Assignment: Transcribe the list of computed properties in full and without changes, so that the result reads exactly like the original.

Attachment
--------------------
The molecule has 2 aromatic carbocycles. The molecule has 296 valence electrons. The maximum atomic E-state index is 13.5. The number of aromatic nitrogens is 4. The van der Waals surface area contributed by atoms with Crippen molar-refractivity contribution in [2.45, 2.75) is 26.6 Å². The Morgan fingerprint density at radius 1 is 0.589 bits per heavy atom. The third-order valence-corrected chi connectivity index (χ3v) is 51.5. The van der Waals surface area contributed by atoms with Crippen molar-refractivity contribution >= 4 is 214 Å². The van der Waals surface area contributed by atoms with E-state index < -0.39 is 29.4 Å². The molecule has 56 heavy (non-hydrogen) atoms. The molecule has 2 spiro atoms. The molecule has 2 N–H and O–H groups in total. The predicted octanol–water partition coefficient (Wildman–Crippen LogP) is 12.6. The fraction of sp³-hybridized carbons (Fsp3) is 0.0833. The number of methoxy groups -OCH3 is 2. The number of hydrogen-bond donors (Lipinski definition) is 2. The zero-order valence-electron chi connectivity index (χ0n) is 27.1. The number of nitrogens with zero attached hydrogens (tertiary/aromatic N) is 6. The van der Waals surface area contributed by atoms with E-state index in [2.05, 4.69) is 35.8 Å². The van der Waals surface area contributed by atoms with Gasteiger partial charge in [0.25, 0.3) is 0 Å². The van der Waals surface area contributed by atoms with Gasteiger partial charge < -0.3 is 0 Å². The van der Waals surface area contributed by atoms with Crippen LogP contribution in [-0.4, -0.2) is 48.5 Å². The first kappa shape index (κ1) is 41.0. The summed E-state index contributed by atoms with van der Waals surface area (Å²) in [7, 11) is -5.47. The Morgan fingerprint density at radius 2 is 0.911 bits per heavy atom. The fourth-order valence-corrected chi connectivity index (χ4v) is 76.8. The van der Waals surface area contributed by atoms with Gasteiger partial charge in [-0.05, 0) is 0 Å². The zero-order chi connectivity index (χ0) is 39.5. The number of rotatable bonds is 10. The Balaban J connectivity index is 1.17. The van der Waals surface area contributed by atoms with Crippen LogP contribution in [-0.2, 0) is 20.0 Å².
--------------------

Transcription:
The molecule has 2 aromatic carbocycles. The molecule has 296 valence electrons. The maximum atomic E-state index is 13.5. The number of aromatic nitrogens is 4. The van der Waals surface area contributed by atoms with Crippen molar-refractivity contribution in [2.45, 2.75) is 26.6 Å². The Morgan fingerprint density at radius 1 is 0.589 bits per heavy atom. The third-order valence-corrected chi connectivity index (χ3v) is 51.5. The van der Waals surface area contributed by atoms with Crippen molar-refractivity contribution >= 4 is 214 Å². The van der Waals surface area contributed by atoms with E-state index < -0.39 is 29.4 Å². The molecule has 56 heavy (non-hydrogen) atoms. The molecule has 2 spiro atoms. The molecule has 2 N–H and O–H groups in total. The predicted octanol–water partition coefficient (Wildman–Crippen LogP) is 12.6. The fraction of sp³-hybridized carbons (Fsp3) is 0.0833. The number of methoxy groups -OCH3 is 2. The number of hydrogen-bond donors (Lipinski definition) is 2. The zero-order valence-electron chi connectivity index (χ0n) is 27.1. The number of nitrogens with zero attached hydrogens (tertiary/aromatic N) is 6. The van der Waals surface area contributed by atoms with E-state index in [2.05, 4.69) is 35.8 Å². The van der Waals surface area contributed by atoms with Gasteiger partial charge in [0.25, 0.3) is 0 Å². The van der Waals surface area contributed by atoms with Gasteiger partial charge < -0.3 is 0 Å². The van der Waals surface area contributed by atoms with Crippen LogP contribution in [-0.4, -0.2) is 48.5 Å². The first kappa shape index (κ1) is 41.0. The summed E-state index contributed by atoms with van der Waals surface area (Å²) in [7, 11) is -5.47. The Morgan fingerprint density at radius 2 is 0.911 bits per heavy atom. The fourth-order valence-corrected chi connectivity index (χ4v) is 76.8. The van der Waals surface area contributed by atoms with Gasteiger partial charge in [-0.05, 0) is 0 Å². The zero-order chi connectivity index (χ0) is 39.5. The number of rotatable bonds is 10. The Balaban J connectivity index is 1.17. The van der Waals surface area contributed by atoms with Crippen LogP contribution in [-0.2, 0) is 20.0 Å².